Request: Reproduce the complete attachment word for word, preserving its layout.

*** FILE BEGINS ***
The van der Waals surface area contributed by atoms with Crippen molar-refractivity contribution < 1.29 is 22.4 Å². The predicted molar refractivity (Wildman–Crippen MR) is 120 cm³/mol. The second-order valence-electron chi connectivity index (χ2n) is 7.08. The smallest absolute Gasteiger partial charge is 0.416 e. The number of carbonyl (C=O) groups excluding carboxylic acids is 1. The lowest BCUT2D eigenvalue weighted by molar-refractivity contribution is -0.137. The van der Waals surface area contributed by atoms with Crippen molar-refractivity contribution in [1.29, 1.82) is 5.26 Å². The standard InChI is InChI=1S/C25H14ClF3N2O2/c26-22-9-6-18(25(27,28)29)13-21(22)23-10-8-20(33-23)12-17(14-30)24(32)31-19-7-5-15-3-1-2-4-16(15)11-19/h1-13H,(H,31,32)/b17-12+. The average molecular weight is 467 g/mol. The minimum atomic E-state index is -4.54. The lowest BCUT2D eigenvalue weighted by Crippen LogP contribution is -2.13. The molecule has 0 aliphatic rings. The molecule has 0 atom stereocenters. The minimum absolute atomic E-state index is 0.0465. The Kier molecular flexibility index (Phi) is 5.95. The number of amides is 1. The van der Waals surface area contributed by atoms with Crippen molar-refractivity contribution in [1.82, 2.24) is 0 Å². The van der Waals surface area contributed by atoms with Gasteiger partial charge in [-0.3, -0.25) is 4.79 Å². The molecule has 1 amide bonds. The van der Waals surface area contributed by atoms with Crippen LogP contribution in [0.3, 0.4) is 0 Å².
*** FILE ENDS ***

The van der Waals surface area contributed by atoms with Crippen molar-refractivity contribution < 1.29 is 22.4 Å². The predicted molar refractivity (Wildman–Crippen MR) is 120 cm³/mol. The second-order valence-electron chi connectivity index (χ2n) is 7.08. The smallest absolute Gasteiger partial charge is 0.416 e. The number of carbonyl (C=O) groups excluding carboxylic acids is 1. The lowest BCUT2D eigenvalue weighted by molar-refractivity contribution is -0.137. The van der Waals surface area contributed by atoms with Crippen molar-refractivity contribution in [1.29, 1.82) is 5.26 Å². The standard InChI is InChI=1S/C25H14ClF3N2O2/c26-22-9-6-18(25(27,28)29)13-21(22)23-10-8-20(33-23)12-17(14-30)24(32)31-19-7-5-15-3-1-2-4-16(15)11-19/h1-13H,(H,31,32)/b17-12+. The average molecular weight is 467 g/mol. The minimum atomic E-state index is -4.54. The lowest BCUT2D eigenvalue weighted by Crippen LogP contribution is -2.13. The molecule has 0 aliphatic rings. The molecule has 0 atom stereocenters. The minimum absolute atomic E-state index is 0.0465. The Kier molecular flexibility index (Phi) is 5.95. The number of amides is 1. The van der Waals surface area contributed by atoms with Crippen molar-refractivity contribution in [1.82, 2.24) is 0 Å². The van der Waals surface area contributed by atoms with Gasteiger partial charge in [-0.3, -0.25) is 4.79 Å². The molecule has 1 amide bonds. The van der Waals surface area contributed by atoms with Crippen LogP contribution in [0.3, 0.4) is 0 Å².